Prenups aren’t just for the celebrities and the mega-rich anymore. An increasing number of engaged couples are visiting lawyers before they head to the altar to craft agreements about who gets what in case the marriage doesn’t work out. While there’s no hard data on the number of couples who get prenups, more than 60% of divorce lawyers surveyed by the American Academy of Matrimonial Lawyers (AAML) in 2013 reported seeing an increase in the number of these contracts over the previous three years.
While celebrity prenups that stipulate big payouts if one half of the couple gets caught cheating or gains weight receives a lot of attention, most prenups are far more pedestrian. Rather than being a way to punish a misbehaving partner, they’re used to clarify what will happen to a couple’s assets in the event of a divorce or the death of one spouse. Those infamous “lifestyle clauses,” like rules about how children will be raised or who is responsible for certain chores, are actually a no-no, says some lawyers, since such agreements can be hard to enforce in court.
Instead, a prenup may stipulate how much alimony an ex-spouse will receive or who will get the house, or even the pets, if the marriage turns sour. Couples may also use them to clarify what children from a previous marriage are entitled to in terms of financial assets, or that one person won’t be responsible for debt the other brought into the marriage.
Sound distinctly unromantic? Some people think so. But experts say that it makes sense for each half of a couple to take steps to protect themselves and to avoid heartache and conflict later, especially in the case of remarriages or when an individual has significant assets.
“The reality is that many marriages end in divorce, and of those that don’t, 100% end in death. In either case, there are assets to be distributed … an agreement can save a lot of heartache and money,” explained attorney Cheryl Young in the Wall Street Journal.
A prenup isn’t right for every soon-to-be bride and groom. Some people have finances that aren’t complicated enough to require one. Others object to them on principle, believing they set a negative tone for the marriage to come. But for some, they’re a necessary layer of protection and a way to ensure that both parties are entering the marriage with a clear understanding of the financial issues involved.
If any of the following five situations apply to your situation, you and your future spouse might want to meet with an attorney to discuss a prenup.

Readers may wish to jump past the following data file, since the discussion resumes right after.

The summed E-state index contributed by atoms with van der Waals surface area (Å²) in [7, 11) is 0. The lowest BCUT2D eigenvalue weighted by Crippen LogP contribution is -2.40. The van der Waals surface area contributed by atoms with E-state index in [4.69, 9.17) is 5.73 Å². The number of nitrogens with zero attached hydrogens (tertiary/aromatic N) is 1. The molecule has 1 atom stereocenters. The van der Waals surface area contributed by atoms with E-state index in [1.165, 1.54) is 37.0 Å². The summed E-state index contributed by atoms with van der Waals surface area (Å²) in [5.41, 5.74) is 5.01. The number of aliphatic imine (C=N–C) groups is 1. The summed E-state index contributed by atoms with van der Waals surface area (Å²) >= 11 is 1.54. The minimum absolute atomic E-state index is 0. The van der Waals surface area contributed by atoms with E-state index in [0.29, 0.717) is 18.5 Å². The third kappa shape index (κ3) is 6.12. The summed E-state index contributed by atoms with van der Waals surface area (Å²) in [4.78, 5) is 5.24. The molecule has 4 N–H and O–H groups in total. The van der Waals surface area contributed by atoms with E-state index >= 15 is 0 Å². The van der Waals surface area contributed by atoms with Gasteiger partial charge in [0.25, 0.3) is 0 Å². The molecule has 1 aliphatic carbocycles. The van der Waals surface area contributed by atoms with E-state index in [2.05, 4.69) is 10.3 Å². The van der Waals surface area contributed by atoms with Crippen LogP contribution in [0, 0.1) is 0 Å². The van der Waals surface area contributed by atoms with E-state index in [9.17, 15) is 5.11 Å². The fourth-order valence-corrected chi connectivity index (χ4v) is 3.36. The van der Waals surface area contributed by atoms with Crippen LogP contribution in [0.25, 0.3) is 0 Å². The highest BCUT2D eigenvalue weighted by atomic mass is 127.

1. You own a business
Business owners may want a prenup that protects their company’s assets or that states that their spouse isn’t entitled to any increase in the value of the business that occurs during the marriage. Or, they might hammer out an agreement that says that an ex would not get a share of the business in a divorce but would get other assets instead.
Prenups may also be used to protect intellectual property rights. A songwriter, for example, might want a prenup that states that all music he writes remains his property, no matter what happens in the marriage, or an inventor might want to protect a patent she owns.
2. You have a specific asset you want to protect
Prenups aren’t unusual among people who’ve received (or expect to receive) a big inheritance and want to protect that money in the event of a divorce. But a prenuptial agreement can be used to ensure that other types of assets, such as family heirlooms, artwork, or collectibles, remain yours if the marriage ends.
“It can be one discrete asset that you want to protect; it doesn’t have to be worth an enormous amount in dollars,” Maria Cognetti, the president of the AAML, explained to InvestmentNews.
3. You have children from a previous relationship
You can use your will and other estate planning documents to ensure that your children from a previous relationship aren’t disinherited when you die. But a prenup may provide an additional layer of protection and help avoid confusion about which assets go to a spouse and which go to the children.
4. Your future spouse has a lot of debt
The average amount of student loan debt for graduating seniors is now $28,400, according to the Institute for College Access and Success. People with credit cards have average balances of $5,327, according to TransUnion. If you or your future spouse are bringing debt to the marriage, a prenup agreement makes it clear that each person is responsible for what they borrowed.
5. You plan to give something up for your partner
Prenups aren’t just used to safeguard the assets of wealthy partner from a “gold-digging” spouse. They can also help protect the interests of a husband or wife who gives up a job for their family or who makes financial sacrifices for the other person.
Say you plan to quit working and stay home after you and your partner have kids. Or perhaps you’ve agreed to support your spouse while they attend law school. A prenup can protect the person who puts a career on hold or pays for a spouse’s education by guaranteeing that they’ll receive alimony or other financial compensation if the marriage ends. “[A] prenup can ensure that they are made financially whole in the event of a breakup,” estate planning attorney Ann-Margaret Carrozza told LearnVest.